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Sunday, 14 December 2014

‘One Kick’ by Chelsea Cain

Published by Simon & Schuster,
14 August 2914.
ISBN: 978-1471130663

Two missing children, and the enigmatic Bishop forces former abductee Kick out of her self-imposed seclusion to see if she can help him to find them.

This fast-moving story is swept along by the extraordinary heroine. Kick was kidnapped at the age of six, rescued at the age of twelve, and her story from that time is told in flashback – movingly, convincingly, and without purience. Therapy didn’t help Kick, but learning self-defence did – she’s never knowingly underarmed. She also carries a worry book (where she writes things down to worry about later), and her ambivalent relationship with her kidnapper is believably drawn. She has a hair trigger temper when she feels threatened, and much of the book includes her running duel with Bishop, who dares to out-smart her. Their relationship adds humour to what could otherwise be a grim story of child abuse. In short, Kick is a fascinating individual whose every action tells you more about her damaged psyche, and you’re on her side all the way. Other characters are equally vivid: Bishop, who is as much his own person as Kick is, Kick’s equally damaged friend, James, who escapes into his computers, and Kick’s truly appalling mother, who has made a career out of being a celebrity abductee’s mother. The plot is fast-moving, and the characterisation of Kick gives depth and seriousness to the use of child abduction and child pornography as subjects for entertainment. It has a gripping final confrontation, and a satisfying ending.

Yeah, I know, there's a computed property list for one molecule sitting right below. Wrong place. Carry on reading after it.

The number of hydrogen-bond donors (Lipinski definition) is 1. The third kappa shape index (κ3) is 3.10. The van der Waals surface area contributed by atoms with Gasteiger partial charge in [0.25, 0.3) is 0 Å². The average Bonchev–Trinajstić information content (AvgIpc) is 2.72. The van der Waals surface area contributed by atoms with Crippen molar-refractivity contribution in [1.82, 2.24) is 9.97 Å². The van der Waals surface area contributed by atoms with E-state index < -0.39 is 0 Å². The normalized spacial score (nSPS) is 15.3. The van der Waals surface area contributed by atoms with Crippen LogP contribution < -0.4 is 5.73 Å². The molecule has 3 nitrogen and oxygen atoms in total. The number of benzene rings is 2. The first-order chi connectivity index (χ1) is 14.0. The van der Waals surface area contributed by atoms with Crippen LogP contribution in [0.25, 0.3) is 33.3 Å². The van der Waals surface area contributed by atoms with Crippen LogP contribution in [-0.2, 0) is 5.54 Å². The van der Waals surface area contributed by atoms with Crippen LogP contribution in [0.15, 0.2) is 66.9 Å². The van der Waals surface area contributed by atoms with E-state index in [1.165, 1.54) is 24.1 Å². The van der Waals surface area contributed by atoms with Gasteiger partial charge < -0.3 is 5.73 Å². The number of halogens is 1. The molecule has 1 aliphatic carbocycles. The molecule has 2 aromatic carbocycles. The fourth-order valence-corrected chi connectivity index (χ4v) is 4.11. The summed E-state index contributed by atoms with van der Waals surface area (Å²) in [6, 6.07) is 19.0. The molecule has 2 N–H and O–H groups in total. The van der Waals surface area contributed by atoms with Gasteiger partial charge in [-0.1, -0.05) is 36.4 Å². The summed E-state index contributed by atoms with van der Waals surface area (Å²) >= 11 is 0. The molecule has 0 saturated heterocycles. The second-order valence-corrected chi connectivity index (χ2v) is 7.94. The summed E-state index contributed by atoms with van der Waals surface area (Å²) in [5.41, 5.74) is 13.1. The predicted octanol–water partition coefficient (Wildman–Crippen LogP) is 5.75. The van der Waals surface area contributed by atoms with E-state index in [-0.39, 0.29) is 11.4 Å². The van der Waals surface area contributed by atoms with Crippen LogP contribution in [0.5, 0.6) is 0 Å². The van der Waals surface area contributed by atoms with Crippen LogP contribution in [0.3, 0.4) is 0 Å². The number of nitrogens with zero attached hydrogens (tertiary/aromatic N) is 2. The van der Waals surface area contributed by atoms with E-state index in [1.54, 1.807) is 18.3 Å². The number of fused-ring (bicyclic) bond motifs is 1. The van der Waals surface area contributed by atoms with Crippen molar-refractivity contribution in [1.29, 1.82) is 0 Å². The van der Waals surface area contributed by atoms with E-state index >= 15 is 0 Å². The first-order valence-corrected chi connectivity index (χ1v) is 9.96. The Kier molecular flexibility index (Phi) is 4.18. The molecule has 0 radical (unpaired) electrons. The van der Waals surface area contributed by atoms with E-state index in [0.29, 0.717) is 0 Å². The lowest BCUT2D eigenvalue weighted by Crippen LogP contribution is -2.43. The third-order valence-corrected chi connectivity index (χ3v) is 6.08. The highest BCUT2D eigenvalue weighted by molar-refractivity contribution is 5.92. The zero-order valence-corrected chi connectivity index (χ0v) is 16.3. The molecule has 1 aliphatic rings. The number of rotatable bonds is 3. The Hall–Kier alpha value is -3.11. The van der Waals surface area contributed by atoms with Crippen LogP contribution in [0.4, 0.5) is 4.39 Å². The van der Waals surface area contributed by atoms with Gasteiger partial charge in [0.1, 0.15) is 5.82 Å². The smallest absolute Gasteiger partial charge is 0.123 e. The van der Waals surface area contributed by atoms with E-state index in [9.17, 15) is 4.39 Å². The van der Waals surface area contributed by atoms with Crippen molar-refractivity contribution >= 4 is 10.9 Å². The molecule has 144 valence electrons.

If you like smart, quirky characters and plenty of action, I recommend this one very highly.
Reviewer: Marsali Taylor

Chelsea Cain  Journalism, that was my college goal at the University of California, at Irvine. I also went to graduate school in journalism at the University of Iowa where I wrote a column for The Daily Iowan. But there was one thing about journalism that Chelsea says she didn’t like at all: talking to strangers. Writing books, on the other hand, requires talking to far fewer people. And Iowa City, home of the lauded Iowa Writers Workshop, was full of people writing books. Then she moved from Iowa to Portland to New York and back to Portland with brief stays in Florida and Pennsylvania, and in the process wrote a dozen books over the next ten years, but not all were published.

Marsali Taylor grew up near Edinburgh, and came to Shetland as a newly-qualified teacher. She is currently a part-time teacher on Shetland's scenic west side, living with her husband and two Shetland ponies. Marsali is a qualified STGA tourist-guide who is fascinated by history, and has published plays in Shetland's distinctive dialect, as well as a history of women's suffrage in Shetland. She's also a keen sailor who enjoys exploring in her own 8m yacht, and an active member of her local drama group.  Marsali also does a regular monthly column for the Mystery People e-zine.

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